Large scale hull loading of ice in Tuktoyaktuk Harbour

AuthorSearch for: ; Search for: ; Search for: ; Search for: ; Search for:
Conference18th International Conference on Offshore Mechanics and Arctic Engineering, 11-16 July 1999, St. John's, Newfoundland
Subjectice; sea ice; Tuktoyaktuk; INSROP; hull load
AbstractAs part of an INSROP project, Large Scale Hull Loading of First-Year Sea Ice, a series of tests in first-year brackish sea ice were carried out at Tuktoyaktuk in the Canadian Arctic to simulate ice loading on a ship hull. Loading was generated by hydraulic actuators impressing a rigid indentor against an ice edge. A finite element analysis of the test geometry was carried out to assess the deformation ands stress distributions in the ice edge for cases with both undamaged and varying degrees of damage. The calculated and measure stiffness of the ice edge agreed for a realistic selection of elastic modulus of the parent ice and damaged ice. The field results did not show conclusively and influence of damage on the failure strength of the ice. Review of these results and those of other field tests, including Phase 1 tests, showed that the nature of the ice loading, depending on whether it was uniform pressure or uniform deformation, significantly affected the results. Failure stress for uniform pressure tests did not have ant dependence on area or aspect ratio. The measured filed results gave average ice pressure less than those recommended by the Arctic Pollution Prevention Regulations. Crack formation and movement were studied using high speed video, and the velocity of the cracks was found to be of the order of 10 m/s.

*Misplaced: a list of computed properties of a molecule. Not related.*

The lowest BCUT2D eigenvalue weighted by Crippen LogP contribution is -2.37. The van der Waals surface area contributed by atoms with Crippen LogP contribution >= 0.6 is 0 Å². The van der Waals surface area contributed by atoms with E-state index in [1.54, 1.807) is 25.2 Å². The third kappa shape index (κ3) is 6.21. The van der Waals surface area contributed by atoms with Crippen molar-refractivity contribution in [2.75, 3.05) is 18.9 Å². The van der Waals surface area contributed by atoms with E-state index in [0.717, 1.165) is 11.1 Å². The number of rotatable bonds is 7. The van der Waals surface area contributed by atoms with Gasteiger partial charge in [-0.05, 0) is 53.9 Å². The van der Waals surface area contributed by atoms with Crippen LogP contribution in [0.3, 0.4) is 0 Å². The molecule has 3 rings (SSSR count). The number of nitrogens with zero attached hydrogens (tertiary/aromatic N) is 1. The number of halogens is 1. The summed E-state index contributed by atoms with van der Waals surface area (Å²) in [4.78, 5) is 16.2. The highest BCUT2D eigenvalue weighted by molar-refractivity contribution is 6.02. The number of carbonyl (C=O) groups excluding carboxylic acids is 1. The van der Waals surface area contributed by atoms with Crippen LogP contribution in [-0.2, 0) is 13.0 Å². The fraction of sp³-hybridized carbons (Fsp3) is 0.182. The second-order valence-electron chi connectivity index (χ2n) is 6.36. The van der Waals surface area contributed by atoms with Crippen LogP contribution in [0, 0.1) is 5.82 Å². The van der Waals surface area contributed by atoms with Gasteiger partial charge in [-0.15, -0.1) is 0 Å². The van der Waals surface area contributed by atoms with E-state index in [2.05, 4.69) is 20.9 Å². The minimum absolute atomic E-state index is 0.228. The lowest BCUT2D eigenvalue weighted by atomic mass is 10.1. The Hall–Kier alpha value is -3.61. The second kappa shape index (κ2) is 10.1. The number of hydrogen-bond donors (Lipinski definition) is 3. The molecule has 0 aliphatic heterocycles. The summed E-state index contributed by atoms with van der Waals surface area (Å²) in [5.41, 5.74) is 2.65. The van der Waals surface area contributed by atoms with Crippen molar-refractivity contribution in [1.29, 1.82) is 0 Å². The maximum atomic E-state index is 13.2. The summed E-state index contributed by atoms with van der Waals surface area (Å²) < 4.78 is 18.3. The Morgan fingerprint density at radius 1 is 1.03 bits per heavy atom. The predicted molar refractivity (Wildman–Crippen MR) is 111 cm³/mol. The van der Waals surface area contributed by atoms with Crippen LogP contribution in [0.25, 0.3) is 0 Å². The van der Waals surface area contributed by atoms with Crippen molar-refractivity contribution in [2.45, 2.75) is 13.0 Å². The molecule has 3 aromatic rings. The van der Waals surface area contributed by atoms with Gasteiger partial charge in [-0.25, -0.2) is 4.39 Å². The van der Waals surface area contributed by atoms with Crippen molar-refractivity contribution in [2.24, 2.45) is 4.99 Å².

Publication date
AffiliationNRC Institute for Ocean Technology; National Research Council Canada
Peer reviewedNo
NRC number5797
NPARC number8895582
Export citationExport as RIS
Report a correctionReport a correction
Record identifieraf28161a-647f-473e-838c-931e2e00eecb
Record created2009-04-22
Record modified2016-05-09
Bookmark and share
  • Share this page with Facebook (Opens in a new window)
  • Share this page with Twitter (Opens in a new window)
  • Share this page with Google+ (Opens in a new window)
  • Share this page with Delicious (Opens in a new window)